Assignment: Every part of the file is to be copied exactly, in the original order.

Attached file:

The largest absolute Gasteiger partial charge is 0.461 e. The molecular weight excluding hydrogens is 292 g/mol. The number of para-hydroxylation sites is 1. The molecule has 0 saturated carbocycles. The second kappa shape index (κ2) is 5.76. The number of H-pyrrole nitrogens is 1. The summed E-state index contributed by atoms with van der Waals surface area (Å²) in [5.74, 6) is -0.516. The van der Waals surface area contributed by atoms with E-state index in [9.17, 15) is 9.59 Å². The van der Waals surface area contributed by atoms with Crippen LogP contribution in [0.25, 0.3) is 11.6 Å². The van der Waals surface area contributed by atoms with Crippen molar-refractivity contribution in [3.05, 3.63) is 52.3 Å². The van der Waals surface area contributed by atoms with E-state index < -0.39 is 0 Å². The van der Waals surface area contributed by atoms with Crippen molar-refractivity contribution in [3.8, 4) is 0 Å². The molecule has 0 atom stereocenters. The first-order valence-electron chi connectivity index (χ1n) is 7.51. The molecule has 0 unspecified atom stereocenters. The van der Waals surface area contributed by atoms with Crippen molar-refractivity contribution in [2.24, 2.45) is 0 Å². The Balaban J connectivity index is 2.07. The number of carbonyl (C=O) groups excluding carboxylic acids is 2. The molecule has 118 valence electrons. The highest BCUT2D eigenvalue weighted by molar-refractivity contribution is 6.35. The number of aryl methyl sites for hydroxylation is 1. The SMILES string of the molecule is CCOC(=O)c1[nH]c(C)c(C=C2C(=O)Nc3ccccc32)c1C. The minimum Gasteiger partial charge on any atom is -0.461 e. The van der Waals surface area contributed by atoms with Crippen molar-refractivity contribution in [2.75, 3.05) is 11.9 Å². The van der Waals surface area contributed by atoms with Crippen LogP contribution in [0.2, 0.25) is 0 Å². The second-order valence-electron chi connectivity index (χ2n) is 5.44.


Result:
The largest absolute Gasteiger partial charge is 0.461 e. The molecular weight excluding hydrogens is 292 g/mol. The number of para-hydroxylation sites is 1. The molecule has 0 saturated carbocycles. The second kappa shape index (κ2) is 5.76. The number of H-pyrrole nitrogens is 1. The summed E-state index contributed by atoms with van der Waals surface area (Å²) in [5.74, 6) is -0.516. The van der Waals surface area contributed by atoms with E-state index in [9.17, 15) is 9.59 Å². The van der Waals surface area contributed by atoms with Crippen LogP contribution in [0.25, 0.3) is 11.6 Å². The van der Waals surface area contributed by atoms with Crippen molar-refractivity contribution in [3.05, 3.63) is 52.3 Å². The van der Waals surface area contributed by atoms with E-state index < -0.39 is 0 Å². The van der Waals surface area contributed by atoms with Crippen molar-refractivity contribution in [3.8, 4) is 0 Å². The molecule has 0 atom stereocenters. The first-order valence-electron chi connectivity index (χ1n) is 7.51. The molecule has 0 unspecified atom stereocenters. The van der Waals surface area contributed by atoms with Crippen molar-refractivity contribution in [2.24, 2.45) is 0 Å². The Balaban J connectivity index is 2.07. The number of carbonyl (C=O) groups excluding carboxylic acids is 2. The molecule has 118 valence electrons. The highest BCUT2D eigenvalue weighted by molar-refractivity contribution is 6.35. The number of aryl methyl sites for hydroxylation is 1. The SMILES string of the molecule is CCOC(=O)c1[nH]c(C)c(C=C2C(=O)Nc3ccccc32)c1C. The minimum Gasteiger partial charge on any atom is -0.461 e. The van der Waals surface area contributed by atoms with Crippen molar-refractivity contribution in [2.75, 3.05) is 11.9 Å². The van der Waals surface area contributed by atoms with Crippen LogP contribution in [0.2, 0.25) is 0 Å². The second-order valence-electron chi connectivity index (χ2n) is 5.44.